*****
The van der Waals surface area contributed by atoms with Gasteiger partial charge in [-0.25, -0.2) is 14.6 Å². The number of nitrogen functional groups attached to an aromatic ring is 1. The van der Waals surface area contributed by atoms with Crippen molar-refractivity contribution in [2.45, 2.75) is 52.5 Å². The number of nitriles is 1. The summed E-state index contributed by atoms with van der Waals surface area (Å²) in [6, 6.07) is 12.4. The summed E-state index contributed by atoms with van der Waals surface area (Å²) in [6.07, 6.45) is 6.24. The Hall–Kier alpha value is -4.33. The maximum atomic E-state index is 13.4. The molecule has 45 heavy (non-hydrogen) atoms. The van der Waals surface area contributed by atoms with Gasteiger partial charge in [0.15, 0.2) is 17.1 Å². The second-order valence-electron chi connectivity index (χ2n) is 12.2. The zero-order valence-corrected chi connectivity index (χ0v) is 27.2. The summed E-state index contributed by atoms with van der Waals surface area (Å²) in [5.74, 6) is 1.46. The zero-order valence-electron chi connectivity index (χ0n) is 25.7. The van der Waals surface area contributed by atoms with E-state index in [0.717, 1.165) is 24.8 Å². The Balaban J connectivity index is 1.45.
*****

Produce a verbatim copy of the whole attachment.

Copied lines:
The van der Waals surface area contributed by atoms with Gasteiger partial charge in [-0.25, -0.2) is 14.6 Å². The number of nitrogen functional groups attached to an aromatic ring is 1. The van der Waals surface area contributed by atoms with Crippen molar-refractivity contribution in [2.45, 2.75) is 52.5 Å². The number of nitriles is 1. The summed E-state index contributed by atoms with van der Waals surface area (Å²) in [6, 6.07) is 12.4. The summed E-state index contributed by atoms with van der Waals surface area (Å²) in [6.07, 6.45) is 6.24. The Hall–Kier alpha value is -4.33. The maximum atomic E-state index is 13.4. The molecule has 45 heavy (non-hydrogen) atoms. The van der Waals surface area contributed by atoms with Gasteiger partial charge in [0.15, 0.2) is 17.1 Å². The second-order valence-electron chi connectivity index (χ2n) is 12.2. The zero-order valence-corrected chi connectivity index (χ0v) is 27.2. The summed E-state index contributed by atoms with van der Waals surface area (Å²) in [5.74, 6) is 1.46. The zero-order valence-electron chi connectivity index (χ0n) is 25.7. The van der Waals surface area contributed by atoms with E-state index in [0.717, 1.165) is 24.8 Å². The Balaban J connectivity index is 1.45.